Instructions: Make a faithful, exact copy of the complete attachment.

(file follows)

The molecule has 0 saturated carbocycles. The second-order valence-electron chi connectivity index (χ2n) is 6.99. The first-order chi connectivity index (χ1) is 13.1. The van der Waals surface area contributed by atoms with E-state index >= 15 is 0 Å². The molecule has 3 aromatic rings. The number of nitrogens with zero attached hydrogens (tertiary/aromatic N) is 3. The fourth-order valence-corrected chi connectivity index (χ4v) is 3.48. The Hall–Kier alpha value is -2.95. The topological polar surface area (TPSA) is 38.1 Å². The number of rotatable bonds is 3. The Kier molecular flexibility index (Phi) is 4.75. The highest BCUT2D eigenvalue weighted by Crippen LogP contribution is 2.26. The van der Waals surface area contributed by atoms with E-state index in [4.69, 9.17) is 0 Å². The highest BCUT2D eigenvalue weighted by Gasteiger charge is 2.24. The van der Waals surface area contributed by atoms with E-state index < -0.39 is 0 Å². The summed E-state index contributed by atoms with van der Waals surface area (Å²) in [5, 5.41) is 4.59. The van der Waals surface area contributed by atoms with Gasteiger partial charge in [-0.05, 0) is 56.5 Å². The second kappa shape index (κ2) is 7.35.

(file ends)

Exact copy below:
The molecule has 0 saturated carbocycles. The second-order valence-electron chi connectivity index (χ2n) is 6.99. The first-order chi connectivity index (χ1) is 13.1. The van der Waals surface area contributed by atoms with E-state index >= 15 is 0 Å². The molecule has 3 aromatic rings. The number of nitrogens with zero attached hydrogens (tertiary/aromatic N) is 3. The fourth-order valence-corrected chi connectivity index (χ4v) is 3.48. The Hall–Kier alpha value is -2.95. The topological polar surface area (TPSA) is 38.1 Å². The number of rotatable bonds is 3. The Kier molecular flexibility index (Phi) is 4.75. The highest BCUT2D eigenvalue weighted by Crippen LogP contribution is 2.26. The van der Waals surface area contributed by atoms with E-state index in [4.69, 9.17) is 0 Å². The highest BCUT2D eigenvalue weighted by Gasteiger charge is 2.24. The van der Waals surface area contributed by atoms with E-state index < -0.39 is 0 Å². The summed E-state index contributed by atoms with van der Waals surface area (Å²) in [5, 5.41) is 4.59. The van der Waals surface area contributed by atoms with Gasteiger partial charge in [-0.05, 0) is 56.5 Å². The second kappa shape index (κ2) is 7.35.